Authorities are entering second phase in the Mitseros murders, as they begin to scrutinize the past of a suspected serial killer and inspect the bottom of a lake inch-by-inch in search of a missing little girl.
Police investigators received DNA confirmation that matched a slain Filipina’s body, 38-year-old Marry Rose Tiburcio whose corpse was retrieved on April 14 at an old abandoned mine in Mitseros, Nicosia district. The body was naked, bound, wrapped in a white sheet, thrown last year inside a flooded mine shaft, where another Asian female body was also retrieved on April 20.
DNA samples have been sent to the lab after a post mortem failed to point to the identity of the second victim, believed to be 28-year-old Filipina Αrian Palanas Lozano, also from the Philippines, who was last seen on 21 July 2018.
Marry Rose’s confessed killer, a 35-year-old Greek Cypriot army captain and skilled photographer, told investigators that he also disposed of the victim’s young daughter, 6-year-old Sierra Graze Seucalliuc, by throwing her body in a lake at Xiliatos reservoir, some eight miles west of Mitseros. Mother and daughter were reported missing on 5 May 2018.
Divers using camera assistance failed to locate anything last week, while reports said police were questioning the validity of the suspect’s information and whether he could be trying to mislead investigators.
But following further scrutiny of new evidence retrieved from the suspect’s home, a diver with a deep sea diving suit was called to the scene on Wednesday, in order to spend more time underwater and inspect the lakebed closely.
Investigators, who got their hands last week on computer data and a drone belonging to the suspect, were said to have been focusing on video footage and other visual data retrieved from his residence, in order to identify possible spots within the lake that could provide information on Sierra’s whereabouts.
At the same time, a new search effort was scheduled to begin inside the mine shaft elevator in Mitseros, where at least two more bodies were detected remotely. Earlier this week, the work of a robotic camera operator and other emergency responders was halted due to safety concerns. According to Kathimerini Cyprus, the issues were resolved Tuesday and the search was to resume Wednesday morning with the assistance of a private company. A state-of-the-art camera, which was used in Xiliatos, was said to be back in Mitseros during the second phase of the exploration.
Officials believe that one of the bodies they might find could belong to 30-year-old Filipina Maricar Valdez Arquiola, who went missing on 13 December 2017.
But police did not rule out that more bodies could be found in the area, following shocking revelations that the suspected serial killer had contacts either online or otherwise with over 30 women.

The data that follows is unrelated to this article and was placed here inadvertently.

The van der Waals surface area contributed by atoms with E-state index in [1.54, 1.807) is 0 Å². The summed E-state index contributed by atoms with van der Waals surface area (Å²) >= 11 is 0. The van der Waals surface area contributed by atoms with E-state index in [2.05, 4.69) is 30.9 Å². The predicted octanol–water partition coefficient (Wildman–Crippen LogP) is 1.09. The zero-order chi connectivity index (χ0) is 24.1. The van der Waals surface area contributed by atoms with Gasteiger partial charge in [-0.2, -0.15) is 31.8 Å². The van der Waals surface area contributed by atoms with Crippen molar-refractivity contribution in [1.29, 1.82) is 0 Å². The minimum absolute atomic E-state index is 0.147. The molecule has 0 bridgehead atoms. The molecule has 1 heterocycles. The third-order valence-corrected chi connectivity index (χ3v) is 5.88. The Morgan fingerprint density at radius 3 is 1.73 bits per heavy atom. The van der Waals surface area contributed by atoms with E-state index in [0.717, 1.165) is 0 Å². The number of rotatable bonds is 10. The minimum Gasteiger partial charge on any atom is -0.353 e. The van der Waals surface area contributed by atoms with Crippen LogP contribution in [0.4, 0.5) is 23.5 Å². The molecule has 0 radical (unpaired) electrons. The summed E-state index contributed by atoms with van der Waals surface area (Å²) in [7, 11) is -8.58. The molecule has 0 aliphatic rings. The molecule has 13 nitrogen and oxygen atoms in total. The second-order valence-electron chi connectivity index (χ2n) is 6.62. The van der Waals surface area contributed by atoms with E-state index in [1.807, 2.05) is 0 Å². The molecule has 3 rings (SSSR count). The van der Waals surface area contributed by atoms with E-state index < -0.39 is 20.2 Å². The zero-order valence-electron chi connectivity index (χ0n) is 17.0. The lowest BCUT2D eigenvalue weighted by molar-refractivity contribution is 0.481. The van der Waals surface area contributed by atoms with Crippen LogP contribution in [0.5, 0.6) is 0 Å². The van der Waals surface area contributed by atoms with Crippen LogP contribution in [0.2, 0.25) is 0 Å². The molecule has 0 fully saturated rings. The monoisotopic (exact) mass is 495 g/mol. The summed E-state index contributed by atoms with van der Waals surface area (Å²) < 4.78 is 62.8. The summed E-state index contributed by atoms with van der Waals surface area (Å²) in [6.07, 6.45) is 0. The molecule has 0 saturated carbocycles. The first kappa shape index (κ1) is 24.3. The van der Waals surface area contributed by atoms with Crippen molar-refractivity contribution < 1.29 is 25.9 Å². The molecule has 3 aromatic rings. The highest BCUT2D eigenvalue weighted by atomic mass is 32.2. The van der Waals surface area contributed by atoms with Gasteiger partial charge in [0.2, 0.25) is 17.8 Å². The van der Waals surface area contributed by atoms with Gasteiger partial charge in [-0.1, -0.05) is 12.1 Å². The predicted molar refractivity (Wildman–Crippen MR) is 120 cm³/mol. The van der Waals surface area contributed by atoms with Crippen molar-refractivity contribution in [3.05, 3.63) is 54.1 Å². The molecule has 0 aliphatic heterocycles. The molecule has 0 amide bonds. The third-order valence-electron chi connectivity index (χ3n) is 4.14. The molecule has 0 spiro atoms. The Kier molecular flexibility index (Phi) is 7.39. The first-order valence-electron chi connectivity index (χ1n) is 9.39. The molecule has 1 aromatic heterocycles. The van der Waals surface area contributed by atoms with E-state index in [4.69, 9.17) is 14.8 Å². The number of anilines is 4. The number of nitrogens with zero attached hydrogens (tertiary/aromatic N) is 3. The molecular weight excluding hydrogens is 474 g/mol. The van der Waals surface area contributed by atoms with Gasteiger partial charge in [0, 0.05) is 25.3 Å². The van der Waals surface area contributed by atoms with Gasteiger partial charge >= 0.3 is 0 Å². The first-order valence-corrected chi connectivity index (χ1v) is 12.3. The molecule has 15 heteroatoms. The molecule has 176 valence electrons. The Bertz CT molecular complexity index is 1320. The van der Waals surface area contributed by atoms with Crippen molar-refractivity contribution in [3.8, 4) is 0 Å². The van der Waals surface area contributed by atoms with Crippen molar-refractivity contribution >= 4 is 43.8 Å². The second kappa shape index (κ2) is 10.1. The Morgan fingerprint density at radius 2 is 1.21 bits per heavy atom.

On Tuesday, the Limassol Intercultural Council called for the reopening of missing cases and a thorough investigation into foreign women thought by authorities to have left the country with their disappearance was never solved.
The number of victims was said to be “still unknown” while private forensic pathologist Marios Matsakis said “we may never know the total number of victims.”
Police have been criticized of not investigating missing cases thoroughly. It was reported that often missing women were thought by authorities to have left the country on their own. But according to Louis Koutroukides, the president of Cyprus Housemaids Association, law enforcement did not do enough to look into the disappearances of dozens of women, citing their foreign nationality as a factor.
The HMA president, who said he was told off by police when he went to inquire about Marry Rose and her little girl three months into the disappearance, also accused officers of intimidating women who want to report to police.
“They go to speak with the police and the first response is ‘show me your visa’,” Koutroukides said.
Police Chief Zacharias Chrysostomou said earlier this week that law enforcement agencies would not underestimate the issues raised by the public, but highlighted that the investigative work had to move forward as top priority.
“In this stage, we ask for your understanding as our top priority at this moment is to establish all the facts and the true extent of the crimes, including solving and prosecuting them, and we will do our best to achieve that,” Chrysostomou said. [Kathimerini Cyprus]